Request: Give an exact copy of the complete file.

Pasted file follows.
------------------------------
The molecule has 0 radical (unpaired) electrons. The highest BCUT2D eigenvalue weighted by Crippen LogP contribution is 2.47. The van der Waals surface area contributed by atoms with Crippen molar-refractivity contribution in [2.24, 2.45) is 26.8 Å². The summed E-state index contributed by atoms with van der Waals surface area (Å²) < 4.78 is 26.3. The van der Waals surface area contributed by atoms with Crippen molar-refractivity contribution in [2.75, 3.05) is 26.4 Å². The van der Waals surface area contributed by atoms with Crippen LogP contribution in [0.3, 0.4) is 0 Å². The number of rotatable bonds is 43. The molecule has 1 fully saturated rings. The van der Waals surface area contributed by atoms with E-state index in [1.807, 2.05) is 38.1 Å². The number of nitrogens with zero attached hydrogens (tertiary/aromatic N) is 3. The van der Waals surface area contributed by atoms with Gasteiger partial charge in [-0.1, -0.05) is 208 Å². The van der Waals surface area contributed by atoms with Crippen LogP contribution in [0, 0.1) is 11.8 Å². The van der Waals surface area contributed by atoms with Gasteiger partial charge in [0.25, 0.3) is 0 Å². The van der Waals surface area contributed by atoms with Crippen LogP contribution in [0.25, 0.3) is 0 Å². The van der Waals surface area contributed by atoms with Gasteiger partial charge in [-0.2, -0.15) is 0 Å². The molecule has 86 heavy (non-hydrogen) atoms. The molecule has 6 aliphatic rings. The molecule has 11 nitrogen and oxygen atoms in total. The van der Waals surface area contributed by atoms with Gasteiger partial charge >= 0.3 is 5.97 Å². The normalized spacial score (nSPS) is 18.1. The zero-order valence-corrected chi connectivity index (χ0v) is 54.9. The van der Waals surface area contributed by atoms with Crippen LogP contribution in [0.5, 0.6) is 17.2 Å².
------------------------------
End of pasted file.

The molecule has 0 radical (unpaired) electrons. The highest BCUT2D eigenvalue weighted by Crippen LogP contribution is 2.47. The van der Waals surface area contributed by atoms with Crippen molar-refractivity contribution in [2.24, 2.45) is 26.8 Å². The summed E-state index contributed by atoms with van der Waals surface area (Å²) < 4.78 is 26.3. The van der Waals surface area contributed by atoms with Crippen molar-refractivity contribution in [2.75, 3.05) is 26.4 Å². The van der Waals surface area contributed by atoms with Crippen LogP contribution in [0.3, 0.4) is 0 Å². The number of rotatable bonds is 43. The molecule has 1 fully saturated rings. The van der Waals surface area contributed by atoms with E-state index in [1.807, 2.05) is 38.1 Å². The number of nitrogens with zero attached hydrogens (tertiary/aromatic N) is 3. The van der Waals surface area contributed by atoms with Gasteiger partial charge in [-0.1, -0.05) is 208 Å². The van der Waals surface area contributed by atoms with Crippen LogP contribution in [0, 0.1) is 11.8 Å². The van der Waals surface area contributed by atoms with Gasteiger partial charge in [0.25, 0.3) is 0 Å². The van der Waals surface area contributed by atoms with Crippen LogP contribution in [0.25, 0.3) is 0 Å². The van der Waals surface area contributed by atoms with Gasteiger partial charge in [-0.2, -0.15) is 0 Å². The molecule has 86 heavy (non-hydrogen) atoms. The molecule has 6 aliphatic rings. The molecule has 11 nitrogen and oxygen atoms in total. The van der Waals surface area contributed by atoms with Gasteiger partial charge >= 0.3 is 5.97 Å². The normalized spacial score (nSPS) is 18.1. The zero-order valence-corrected chi connectivity index (χ0v) is 54.9. The van der Waals surface area contributed by atoms with Crippen LogP contribution in [0.5, 0.6) is 17.2 Å².